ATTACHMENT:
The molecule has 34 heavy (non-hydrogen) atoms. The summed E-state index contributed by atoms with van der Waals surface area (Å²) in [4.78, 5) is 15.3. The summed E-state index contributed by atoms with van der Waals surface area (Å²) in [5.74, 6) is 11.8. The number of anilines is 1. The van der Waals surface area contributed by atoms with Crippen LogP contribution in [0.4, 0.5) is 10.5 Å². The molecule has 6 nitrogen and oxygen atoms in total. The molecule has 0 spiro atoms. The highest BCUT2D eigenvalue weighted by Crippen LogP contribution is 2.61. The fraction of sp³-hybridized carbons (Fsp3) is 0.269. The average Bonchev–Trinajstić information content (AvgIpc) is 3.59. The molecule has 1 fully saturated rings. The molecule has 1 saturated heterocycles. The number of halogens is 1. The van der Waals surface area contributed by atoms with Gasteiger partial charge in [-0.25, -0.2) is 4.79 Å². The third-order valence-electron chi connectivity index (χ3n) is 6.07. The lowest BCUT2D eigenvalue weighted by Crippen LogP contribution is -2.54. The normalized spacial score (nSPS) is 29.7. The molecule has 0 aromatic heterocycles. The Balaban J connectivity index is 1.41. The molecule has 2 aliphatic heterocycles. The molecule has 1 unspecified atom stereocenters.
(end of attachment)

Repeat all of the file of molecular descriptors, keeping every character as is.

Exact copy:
The molecule has 34 heavy (non-hydrogen) atoms. The summed E-state index contributed by atoms with van der Waals surface area (Å²) in [4.78, 5) is 15.3. The summed E-state index contributed by atoms with van der Waals surface area (Å²) in [5.74, 6) is 11.8. The number of anilines is 1. The van der Waals surface area contributed by atoms with Crippen LogP contribution in [0.4, 0.5) is 10.5 Å². The molecule has 6 nitrogen and oxygen atoms in total. The molecule has 0 spiro atoms. The highest BCUT2D eigenvalue weighted by Crippen LogP contribution is 2.61. The fraction of sp³-hybridized carbons (Fsp3) is 0.269. The average Bonchev–Trinajstić information content (AvgIpc) is 3.59. The molecule has 1 fully saturated rings. The molecule has 1 saturated heterocycles. The number of halogens is 1. The van der Waals surface area contributed by atoms with Gasteiger partial charge in [-0.25, -0.2) is 4.79 Å². The third-order valence-electron chi connectivity index (χ3n) is 6.07. The lowest BCUT2D eigenvalue weighted by Crippen LogP contribution is -2.54. The normalized spacial score (nSPS) is 29.7. The molecule has 0 aromatic heterocycles. The Balaban J connectivity index is 1.41. The molecule has 2 aliphatic heterocycles. The molecule has 1 unspecified atom stereocenters.